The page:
"It is like a backhand in table tennis in your measurements. The vertical of the area is out of direction to the rod at higher distances. And like a right hand straight punch, in boxing called cross, always perpendicular in Dewsters experimental set. May be the difference is not very high, but is it negligible?"

This is a very good question.  Certainly some people play by addressing the antenna with the back of their hand, while others (the majority?) play with their fingers pointing at the antenna.  My own data is of a ball/fist.  I'm qualifying linearity on my prototype by open/closed hand gestures, which is sort of both I guess.  It's very difficult to precisely measure bulk hand movement, but quite easy to make repeatable hand gestures.  Having a pitch display is a godsend when doing this BTW.

Posted: 12/9/2017 2:29:36 PM

From: Theremin Motherland

Joined: 11/13/2005

"I watched your interesting dispute with Dewster concerning the 1/d^x (x=1 or 1.7) dependence " -- JPascal

The relation kind of 1/x^1.7 was a first approach of weightlighter. It works satisfactorily just in a narrow range.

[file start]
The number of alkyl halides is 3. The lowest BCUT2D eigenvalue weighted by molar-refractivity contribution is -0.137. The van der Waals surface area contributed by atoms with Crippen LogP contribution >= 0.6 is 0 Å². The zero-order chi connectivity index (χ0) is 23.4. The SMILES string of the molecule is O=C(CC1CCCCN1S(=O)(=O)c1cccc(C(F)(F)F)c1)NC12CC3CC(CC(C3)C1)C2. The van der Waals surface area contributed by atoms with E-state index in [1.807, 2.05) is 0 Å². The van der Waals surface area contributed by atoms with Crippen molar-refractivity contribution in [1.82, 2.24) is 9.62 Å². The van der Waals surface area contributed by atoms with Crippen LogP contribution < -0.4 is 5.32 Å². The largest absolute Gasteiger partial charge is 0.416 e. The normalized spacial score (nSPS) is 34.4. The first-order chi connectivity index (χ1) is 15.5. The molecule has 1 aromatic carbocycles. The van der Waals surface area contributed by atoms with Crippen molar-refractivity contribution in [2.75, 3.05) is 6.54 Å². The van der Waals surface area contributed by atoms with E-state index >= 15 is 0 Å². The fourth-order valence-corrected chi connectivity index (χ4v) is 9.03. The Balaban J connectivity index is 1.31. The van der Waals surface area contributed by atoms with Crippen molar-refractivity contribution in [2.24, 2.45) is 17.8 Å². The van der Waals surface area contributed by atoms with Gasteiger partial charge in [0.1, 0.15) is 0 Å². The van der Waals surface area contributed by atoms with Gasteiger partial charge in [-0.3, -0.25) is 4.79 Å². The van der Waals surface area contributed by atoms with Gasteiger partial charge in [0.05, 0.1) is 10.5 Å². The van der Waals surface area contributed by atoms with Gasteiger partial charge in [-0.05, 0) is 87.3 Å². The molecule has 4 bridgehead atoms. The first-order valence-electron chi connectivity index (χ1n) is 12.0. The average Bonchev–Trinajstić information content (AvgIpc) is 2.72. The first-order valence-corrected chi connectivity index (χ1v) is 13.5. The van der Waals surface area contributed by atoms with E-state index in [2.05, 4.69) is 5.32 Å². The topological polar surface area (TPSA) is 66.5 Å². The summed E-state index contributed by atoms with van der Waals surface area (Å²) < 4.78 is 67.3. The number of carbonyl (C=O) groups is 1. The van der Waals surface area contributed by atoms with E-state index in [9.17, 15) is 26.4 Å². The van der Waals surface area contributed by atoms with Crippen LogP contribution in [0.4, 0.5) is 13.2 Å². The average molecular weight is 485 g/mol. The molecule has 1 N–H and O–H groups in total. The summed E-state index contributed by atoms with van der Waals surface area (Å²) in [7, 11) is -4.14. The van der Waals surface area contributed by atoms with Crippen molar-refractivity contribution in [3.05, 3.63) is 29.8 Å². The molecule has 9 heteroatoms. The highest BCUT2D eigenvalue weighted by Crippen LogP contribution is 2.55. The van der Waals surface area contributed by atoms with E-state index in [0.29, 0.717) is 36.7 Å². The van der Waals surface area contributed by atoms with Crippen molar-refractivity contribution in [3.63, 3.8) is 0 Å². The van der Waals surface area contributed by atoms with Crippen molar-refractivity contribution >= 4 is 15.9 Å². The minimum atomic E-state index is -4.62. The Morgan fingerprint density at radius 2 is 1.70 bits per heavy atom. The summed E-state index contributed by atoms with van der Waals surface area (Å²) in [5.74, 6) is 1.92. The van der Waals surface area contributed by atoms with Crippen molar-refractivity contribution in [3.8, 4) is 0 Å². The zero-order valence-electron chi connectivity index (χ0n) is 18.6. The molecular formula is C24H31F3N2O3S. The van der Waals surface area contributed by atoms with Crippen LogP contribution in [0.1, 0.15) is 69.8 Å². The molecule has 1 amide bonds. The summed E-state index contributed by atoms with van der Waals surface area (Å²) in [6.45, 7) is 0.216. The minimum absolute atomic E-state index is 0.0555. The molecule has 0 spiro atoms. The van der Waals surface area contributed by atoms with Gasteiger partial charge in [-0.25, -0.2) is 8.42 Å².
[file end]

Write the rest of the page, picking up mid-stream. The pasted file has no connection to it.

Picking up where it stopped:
Now I have found another formula which gives an excelent approximation for antenna
length=80 cm. Plus, this formula is doubly asymptotic, i.e. it properly describes behavor near x=0 and at large distances (by members   x^0.444   and   e^0.038x   correspondently). Parameter k depends only on antenna length and diameter.

For short antennae, there is a discrepancy in crossover region (from function   1/x^0.444   to   1/e^0.038x). Sure, this situation can be corrected by unknown member "(?)".

Yes, I agree all this things are true just for a specific hand shape ("flat plate") and moving path, but it was necessary to begin with something.

Note. The distance "x" ("D") in model used is not a "true" distance. This is the path length across the arc. The value x=100 cm corresponds to angle 180 deg.

Posted: 12/11/2017 10:28:10 PM

From: Berlin Germany

Joined: 4/27/2016

ILYA, what about this additional part?

Posted: 12/15/2017 1:33:07 PM

From: Theremin Motherland

Joined: 11/13/2005

not good, because this way you change the slope of the graph.
All the curves have the same angle which is defined by "0.038x".
So only the 0.038, ne plous, ne moeins as is written on the Theremin's coat of arms.

Posted: 12/15/2017 1:40:38 PM

From: Theremin Motherland

Joined: 11/13/2005

The unknown member (?) can be calculated as follow:

DAHC formula (Doubly Asymptotic, Hand Capacitance)

Parameter "a" is choosen from 0 to 0.8 for given antenna length.

Tabulated values of k:
`        d=3mm    d=7mm    d=12mm    d=20mm`
`L=20cm        0.3    0.42    0.56    0.78`
`L=40cm        0.92    1.28    1.6    2.08`
`L=60cm        1.68    2.24    2.94    3.64`
`L=80cm        2.5    3.15    4.1    4.9`